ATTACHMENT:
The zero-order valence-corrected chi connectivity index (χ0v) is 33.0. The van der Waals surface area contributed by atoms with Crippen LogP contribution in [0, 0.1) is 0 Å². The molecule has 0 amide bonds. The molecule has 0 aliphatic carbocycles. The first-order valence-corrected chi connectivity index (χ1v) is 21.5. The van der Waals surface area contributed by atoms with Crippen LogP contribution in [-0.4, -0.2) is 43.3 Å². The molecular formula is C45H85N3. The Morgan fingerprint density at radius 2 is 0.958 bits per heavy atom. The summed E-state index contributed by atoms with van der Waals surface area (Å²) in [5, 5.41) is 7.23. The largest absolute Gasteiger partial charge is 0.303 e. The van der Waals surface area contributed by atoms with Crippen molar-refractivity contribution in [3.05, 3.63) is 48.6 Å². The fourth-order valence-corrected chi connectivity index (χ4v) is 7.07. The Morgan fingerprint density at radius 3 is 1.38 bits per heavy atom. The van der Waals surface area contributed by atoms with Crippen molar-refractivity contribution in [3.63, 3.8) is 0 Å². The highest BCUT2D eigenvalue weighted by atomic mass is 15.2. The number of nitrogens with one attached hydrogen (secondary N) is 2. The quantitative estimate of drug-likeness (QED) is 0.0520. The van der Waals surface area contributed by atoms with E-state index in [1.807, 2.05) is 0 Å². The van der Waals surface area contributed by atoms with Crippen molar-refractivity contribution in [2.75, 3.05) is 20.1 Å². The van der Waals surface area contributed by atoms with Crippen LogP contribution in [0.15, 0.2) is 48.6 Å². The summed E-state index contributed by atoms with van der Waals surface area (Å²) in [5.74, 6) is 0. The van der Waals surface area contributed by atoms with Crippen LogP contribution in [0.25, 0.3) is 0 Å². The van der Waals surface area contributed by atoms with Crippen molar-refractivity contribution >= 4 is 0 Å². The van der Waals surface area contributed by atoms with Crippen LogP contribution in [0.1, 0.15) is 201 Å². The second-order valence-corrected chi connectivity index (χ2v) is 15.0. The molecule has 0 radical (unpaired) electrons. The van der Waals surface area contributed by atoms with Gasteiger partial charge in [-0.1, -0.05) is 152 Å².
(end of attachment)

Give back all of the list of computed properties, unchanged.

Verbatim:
The zero-order valence-corrected chi connectivity index (χ0v) is 33.0. The van der Waals surface area contributed by atoms with Crippen LogP contribution in [0, 0.1) is 0 Å². The molecule has 0 amide bonds. The molecule has 0 aliphatic carbocycles. The first-order valence-corrected chi connectivity index (χ1v) is 21.5. The van der Waals surface area contributed by atoms with Crippen LogP contribution in [-0.4, -0.2) is 43.3 Å². The molecular formula is C45H85N3. The Morgan fingerprint density at radius 2 is 0.958 bits per heavy atom. The summed E-state index contributed by atoms with van der Waals surface area (Å²) in [5, 5.41) is 7.23. The largest absolute Gasteiger partial charge is 0.303 e. The van der Waals surface area contributed by atoms with Crippen molar-refractivity contribution in [3.05, 3.63) is 48.6 Å². The fourth-order valence-corrected chi connectivity index (χ4v) is 7.07. The Morgan fingerprint density at radius 3 is 1.38 bits per heavy atom. The van der Waals surface area contributed by atoms with Crippen molar-refractivity contribution in [3.63, 3.8) is 0 Å². The highest BCUT2D eigenvalue weighted by atomic mass is 15.2. The number of nitrogens with one attached hydrogen (secondary N) is 2. The quantitative estimate of drug-likeness (QED) is 0.0520. The van der Waals surface area contributed by atoms with E-state index in [1.807, 2.05) is 0 Å². The van der Waals surface area contributed by atoms with Crippen molar-refractivity contribution in [2.75, 3.05) is 20.1 Å². The van der Waals surface area contributed by atoms with Crippen LogP contribution in [0.15, 0.2) is 48.6 Å². The summed E-state index contributed by atoms with van der Waals surface area (Å²) in [5.74, 6) is 0. The van der Waals surface area contributed by atoms with Crippen LogP contribution in [0.25, 0.3) is 0 Å². The van der Waals surface area contributed by atoms with Crippen molar-refractivity contribution >= 4 is 0 Å². The van der Waals surface area contributed by atoms with Crippen LogP contribution in [0.1, 0.15) is 201 Å². The second-order valence-corrected chi connectivity index (χ2v) is 15.0. The molecule has 0 radical (unpaired) electrons. The van der Waals surface area contributed by atoms with Gasteiger partial charge in [-0.1, -0.05) is 152 Å².